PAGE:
To have batterymate Gene Tenace on this card, too, makes it even more special. Tenace, who hit 201 homers, was a member of six World Series title teams: four as a player, including one more with the Cardinals in 1982, and two as a coach with the Blue Jays in 1992-93.
By the way, the current value of this card? Merely $4.00.
Topps hit the jackpot with this one, with Nolan Ryan making 200-game winner Jerry Koosman as second banana on his own rookie card. The card is often the butt of hobby jokes because of the Ryan value (“Anyone have a cheap Jerry Koosman rookie for sale?”). Ryan’s career is legendary with more than 5,000 strikeouts and seven no-hitters (and 12 one-hitters!) in a career than spanned from 1966 to 1993.
Koosman actually was the top player among the two in the couple of years since the card came out: He was an All-Star in both 1968 and 1969, and was a durable pitcher up until retirement in 1985. He won 222 games, lost 209, and struck out 2,556 batters.
That’s 8,270 career strikeouts featured in this rookie card. The second-highest combined total for a rookie card, (I think), would be Don Sutton-Bill Singer’s 5,089 in 1966 Topps.
Tom Paciorek, who played for 18 seasons with a respectable .282 career average, receives third-billing on this high-series rookie card from one of Topps’ landmark sets. Between the three of them, that’s 56 years of playing time. Add more than 30 to that when you include both Baker’s and Baylor’s managing years, both of whom have led their teams to multiple playoff appearances.
Baylor, whose only World Series ring game as a member of the Twins in 1988, hit 338 homers and drive in 1.276 runs from 1970 to 1988. Baker, whose only ring came as a Dodger in 1981, hit 242 homers and drove in 1,013 runs. Baker had the better managerial career, leading the Giants (2002) and Astros (2021) to the World Series. There are two other Baker-Baylor similarities: Both ended their careers in Oakland (Baker in 1986 and Baylor in 1988, both under Tony La Russa), and both managed the Chicago Cubs.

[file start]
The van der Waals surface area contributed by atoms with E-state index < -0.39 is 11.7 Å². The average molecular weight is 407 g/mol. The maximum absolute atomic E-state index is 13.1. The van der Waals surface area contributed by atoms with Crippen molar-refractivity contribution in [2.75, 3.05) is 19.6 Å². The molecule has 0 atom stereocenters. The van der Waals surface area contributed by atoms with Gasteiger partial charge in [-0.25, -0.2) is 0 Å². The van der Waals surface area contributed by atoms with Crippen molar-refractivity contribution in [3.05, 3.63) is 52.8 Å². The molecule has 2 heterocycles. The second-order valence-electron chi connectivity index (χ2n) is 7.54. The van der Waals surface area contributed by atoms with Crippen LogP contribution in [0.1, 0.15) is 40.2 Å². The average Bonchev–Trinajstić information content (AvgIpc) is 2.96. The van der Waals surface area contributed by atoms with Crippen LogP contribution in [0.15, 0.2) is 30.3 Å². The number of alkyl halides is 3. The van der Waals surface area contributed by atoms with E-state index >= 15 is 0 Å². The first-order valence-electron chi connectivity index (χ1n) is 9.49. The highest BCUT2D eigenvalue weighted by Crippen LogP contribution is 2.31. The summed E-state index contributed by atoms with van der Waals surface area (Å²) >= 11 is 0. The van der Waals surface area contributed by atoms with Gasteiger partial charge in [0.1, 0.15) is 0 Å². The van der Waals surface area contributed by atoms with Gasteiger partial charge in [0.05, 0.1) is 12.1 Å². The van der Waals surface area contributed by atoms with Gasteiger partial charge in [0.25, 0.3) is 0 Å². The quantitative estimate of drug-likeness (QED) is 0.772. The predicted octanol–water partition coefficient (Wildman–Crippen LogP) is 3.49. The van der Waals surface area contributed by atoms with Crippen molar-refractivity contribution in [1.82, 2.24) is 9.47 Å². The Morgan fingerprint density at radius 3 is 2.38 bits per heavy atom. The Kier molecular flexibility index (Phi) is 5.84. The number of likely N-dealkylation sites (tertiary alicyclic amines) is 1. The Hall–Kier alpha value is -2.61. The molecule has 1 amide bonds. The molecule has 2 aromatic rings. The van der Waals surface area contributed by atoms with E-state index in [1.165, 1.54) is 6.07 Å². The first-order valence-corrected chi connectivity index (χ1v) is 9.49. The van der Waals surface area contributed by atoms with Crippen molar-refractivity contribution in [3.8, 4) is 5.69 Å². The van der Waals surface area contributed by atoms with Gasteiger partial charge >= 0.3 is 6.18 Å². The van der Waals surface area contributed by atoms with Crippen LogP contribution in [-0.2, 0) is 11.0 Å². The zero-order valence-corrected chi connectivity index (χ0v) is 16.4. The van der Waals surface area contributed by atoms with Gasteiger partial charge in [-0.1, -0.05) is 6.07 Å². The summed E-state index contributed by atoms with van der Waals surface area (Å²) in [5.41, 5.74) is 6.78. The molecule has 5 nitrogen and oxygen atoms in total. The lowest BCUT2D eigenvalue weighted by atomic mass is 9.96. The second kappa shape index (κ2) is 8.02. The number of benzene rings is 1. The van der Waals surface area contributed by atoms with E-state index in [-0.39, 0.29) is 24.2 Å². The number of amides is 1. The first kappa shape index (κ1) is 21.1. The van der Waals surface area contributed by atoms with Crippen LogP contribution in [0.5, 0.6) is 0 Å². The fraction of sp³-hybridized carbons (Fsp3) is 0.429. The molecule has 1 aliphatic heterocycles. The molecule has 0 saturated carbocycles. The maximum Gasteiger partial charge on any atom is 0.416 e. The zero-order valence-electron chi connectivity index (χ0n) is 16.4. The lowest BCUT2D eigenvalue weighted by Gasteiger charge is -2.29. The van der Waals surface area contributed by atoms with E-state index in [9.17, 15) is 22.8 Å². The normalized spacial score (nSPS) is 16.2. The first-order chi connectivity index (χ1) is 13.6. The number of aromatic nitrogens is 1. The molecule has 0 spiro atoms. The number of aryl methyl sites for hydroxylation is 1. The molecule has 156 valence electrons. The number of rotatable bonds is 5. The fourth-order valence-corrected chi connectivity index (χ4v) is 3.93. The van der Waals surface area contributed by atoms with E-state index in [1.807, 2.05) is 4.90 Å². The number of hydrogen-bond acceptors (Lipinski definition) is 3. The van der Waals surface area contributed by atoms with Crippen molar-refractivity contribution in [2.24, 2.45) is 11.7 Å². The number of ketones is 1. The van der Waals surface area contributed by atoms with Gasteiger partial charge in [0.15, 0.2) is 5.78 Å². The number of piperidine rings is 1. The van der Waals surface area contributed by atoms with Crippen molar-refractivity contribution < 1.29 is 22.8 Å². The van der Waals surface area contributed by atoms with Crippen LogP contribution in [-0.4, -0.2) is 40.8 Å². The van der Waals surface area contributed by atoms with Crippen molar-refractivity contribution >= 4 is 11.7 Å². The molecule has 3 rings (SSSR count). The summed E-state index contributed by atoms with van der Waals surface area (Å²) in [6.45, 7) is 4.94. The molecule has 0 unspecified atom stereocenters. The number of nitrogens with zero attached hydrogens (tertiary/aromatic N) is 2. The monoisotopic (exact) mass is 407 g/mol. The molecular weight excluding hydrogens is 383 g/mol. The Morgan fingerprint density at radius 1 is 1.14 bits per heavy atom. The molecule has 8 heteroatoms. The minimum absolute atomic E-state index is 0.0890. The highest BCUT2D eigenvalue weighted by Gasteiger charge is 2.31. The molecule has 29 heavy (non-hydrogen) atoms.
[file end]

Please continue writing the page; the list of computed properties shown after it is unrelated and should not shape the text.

My favorite Baker tidbit is that he is the last MLB service-time link to the legendary Satchel Paige: Baker’s rookie year with the Atlanta Braves (1968) was Paige’s final year as a coach on the same team.
Paciorek holds the baseball record for most pinch hits in a game with five, and did so during the White Sox’ 25-inning marathon in a 1984 game. He is perhaps better known among Sox fans as Hawk Harrelson’s color guy, “Wimpy.”
While the Baker-Baylor-Paciorek trio is a more complete card, this one is the only Topps card to feature TWO hall of famers on what is BOTH of their rookie cards. If you were a Yankees fan in 1978 and needed that Mickey Klutts card to complete your team set, you really had to get lucky in breaking open a pack. Same if you were a Royals fan who needed that U.L. Washington.
Paul Molitor is one of the hobby’s most under-appreciated Hall of Famers. Why his card prices were cut by more than half in the years after his retirement baffles me. His 3,319 hits is 9th all time, and he’s in the minor star tier throughout most of his career. With all due respect to Tigers fans, Trammell’s induction into the Hall also baffles me. He had some good, but not great, numbers, and so did Lou Whitaker.
As for Klutts and Washington … Klutts played in parts of eight seasons with the Yankees, Athletics and Blue Jays with not much fanfare. Washington played in four postseasons with the Royals and put in a career of 11 years.
I’m proud to own three of these cards. They aren’t in sellable condition, but they’re great cards to have.